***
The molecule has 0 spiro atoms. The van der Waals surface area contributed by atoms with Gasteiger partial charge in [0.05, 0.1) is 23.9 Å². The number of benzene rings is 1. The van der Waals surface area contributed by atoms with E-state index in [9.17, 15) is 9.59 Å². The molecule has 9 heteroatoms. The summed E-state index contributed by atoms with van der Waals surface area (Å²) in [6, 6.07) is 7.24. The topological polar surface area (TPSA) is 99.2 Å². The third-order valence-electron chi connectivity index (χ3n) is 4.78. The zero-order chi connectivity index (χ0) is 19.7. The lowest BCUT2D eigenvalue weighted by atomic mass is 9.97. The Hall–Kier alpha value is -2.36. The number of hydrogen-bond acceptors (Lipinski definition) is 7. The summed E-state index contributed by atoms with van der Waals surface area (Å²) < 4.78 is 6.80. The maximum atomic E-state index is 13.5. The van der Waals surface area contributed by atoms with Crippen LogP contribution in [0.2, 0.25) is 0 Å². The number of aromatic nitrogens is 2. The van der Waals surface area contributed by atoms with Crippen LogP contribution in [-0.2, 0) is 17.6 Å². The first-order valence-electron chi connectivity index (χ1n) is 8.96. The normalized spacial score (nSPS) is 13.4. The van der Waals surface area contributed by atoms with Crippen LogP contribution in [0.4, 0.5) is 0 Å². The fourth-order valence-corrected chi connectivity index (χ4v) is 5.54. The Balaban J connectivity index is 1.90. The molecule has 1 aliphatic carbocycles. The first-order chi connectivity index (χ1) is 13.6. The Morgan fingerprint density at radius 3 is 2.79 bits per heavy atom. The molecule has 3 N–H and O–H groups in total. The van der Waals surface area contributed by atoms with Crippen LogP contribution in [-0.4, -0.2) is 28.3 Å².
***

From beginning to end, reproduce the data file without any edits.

The molecule has 0 spiro atoms. The van der Waals surface area contributed by atoms with Gasteiger partial charge in [0.05, 0.1) is 23.9 Å². The number of benzene rings is 1. The van der Waals surface area contributed by atoms with E-state index in [9.17, 15) is 9.59 Å². The molecule has 9 heteroatoms. The summed E-state index contributed by atoms with van der Waals surface area (Å²) in [6, 6.07) is 7.24. The topological polar surface area (TPSA) is 99.2 Å². The third-order valence-electron chi connectivity index (χ3n) is 4.78. The zero-order chi connectivity index (χ0) is 19.7. The lowest BCUT2D eigenvalue weighted by atomic mass is 9.97. The Hall–Kier alpha value is -2.36. The number of hydrogen-bond acceptors (Lipinski definition) is 7. The summed E-state index contributed by atoms with van der Waals surface area (Å²) < 4.78 is 6.80. The maximum atomic E-state index is 13.5. The van der Waals surface area contributed by atoms with Crippen LogP contribution in [0.2, 0.25) is 0 Å². The number of aromatic nitrogens is 2. The van der Waals surface area contributed by atoms with Crippen LogP contribution in [-0.2, 0) is 17.6 Å². The first-order valence-electron chi connectivity index (χ1n) is 8.96. The normalized spacial score (nSPS) is 13.4. The van der Waals surface area contributed by atoms with Crippen LogP contribution in [0.4, 0.5) is 0 Å². The fourth-order valence-corrected chi connectivity index (χ4v) is 5.54. The Balaban J connectivity index is 1.90. The molecule has 1 aliphatic carbocycles. The first-order chi connectivity index (χ1) is 13.6. The Morgan fingerprint density at radius 3 is 2.79 bits per heavy atom. The molecule has 3 N–H and O–H groups in total. The van der Waals surface area contributed by atoms with Crippen LogP contribution in [-0.4, -0.2) is 28.3 Å².